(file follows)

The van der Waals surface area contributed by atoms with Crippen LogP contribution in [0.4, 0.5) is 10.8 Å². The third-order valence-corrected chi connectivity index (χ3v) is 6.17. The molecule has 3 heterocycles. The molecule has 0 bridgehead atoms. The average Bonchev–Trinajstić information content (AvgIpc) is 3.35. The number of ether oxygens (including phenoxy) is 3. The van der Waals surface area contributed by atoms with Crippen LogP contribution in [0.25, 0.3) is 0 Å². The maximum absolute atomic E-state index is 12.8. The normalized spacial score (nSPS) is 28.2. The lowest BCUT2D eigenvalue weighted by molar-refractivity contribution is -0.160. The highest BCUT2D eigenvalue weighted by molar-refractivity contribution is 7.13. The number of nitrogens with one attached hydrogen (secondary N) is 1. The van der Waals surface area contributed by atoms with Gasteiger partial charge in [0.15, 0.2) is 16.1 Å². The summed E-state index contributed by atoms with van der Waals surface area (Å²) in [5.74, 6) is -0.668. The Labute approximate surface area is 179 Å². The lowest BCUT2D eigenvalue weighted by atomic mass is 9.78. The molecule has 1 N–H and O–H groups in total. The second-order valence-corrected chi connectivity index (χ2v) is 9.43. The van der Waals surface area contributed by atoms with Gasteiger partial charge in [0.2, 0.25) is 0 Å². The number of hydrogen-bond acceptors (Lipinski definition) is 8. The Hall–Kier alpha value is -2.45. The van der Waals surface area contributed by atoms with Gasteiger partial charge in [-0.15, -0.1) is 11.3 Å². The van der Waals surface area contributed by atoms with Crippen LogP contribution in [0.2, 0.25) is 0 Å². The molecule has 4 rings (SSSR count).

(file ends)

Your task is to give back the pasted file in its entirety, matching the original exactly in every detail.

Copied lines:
The van der Waals surface area contributed by atoms with Crippen LogP contribution in [0.4, 0.5) is 10.8 Å². The third-order valence-corrected chi connectivity index (χ3v) is 6.17. The molecule has 3 heterocycles. The molecule has 0 bridgehead atoms. The average Bonchev–Trinajstić information content (AvgIpc) is 3.35. The number of ether oxygens (including phenoxy) is 3. The van der Waals surface area contributed by atoms with Crippen LogP contribution in [0.25, 0.3) is 0 Å². The maximum absolute atomic E-state index is 12.8. The normalized spacial score (nSPS) is 28.2. The lowest BCUT2D eigenvalue weighted by molar-refractivity contribution is -0.160. The highest BCUT2D eigenvalue weighted by molar-refractivity contribution is 7.13. The number of nitrogens with one attached hydrogen (secondary N) is 1. The van der Waals surface area contributed by atoms with Gasteiger partial charge in [0.15, 0.2) is 16.1 Å². The summed E-state index contributed by atoms with van der Waals surface area (Å²) in [5.74, 6) is -0.668. The Labute approximate surface area is 179 Å². The lowest BCUT2D eigenvalue weighted by atomic mass is 9.78. The molecule has 1 N–H and O–H groups in total. The second-order valence-corrected chi connectivity index (χ2v) is 9.43. The van der Waals surface area contributed by atoms with Gasteiger partial charge in [0.2, 0.25) is 0 Å². The number of hydrogen-bond acceptors (Lipinski definition) is 8. The Hall–Kier alpha value is -2.45. The van der Waals surface area contributed by atoms with Gasteiger partial charge in [-0.15, -0.1) is 11.3 Å². The van der Waals surface area contributed by atoms with Crippen LogP contribution in [0.2, 0.25) is 0 Å². The molecule has 4 rings (SSSR count).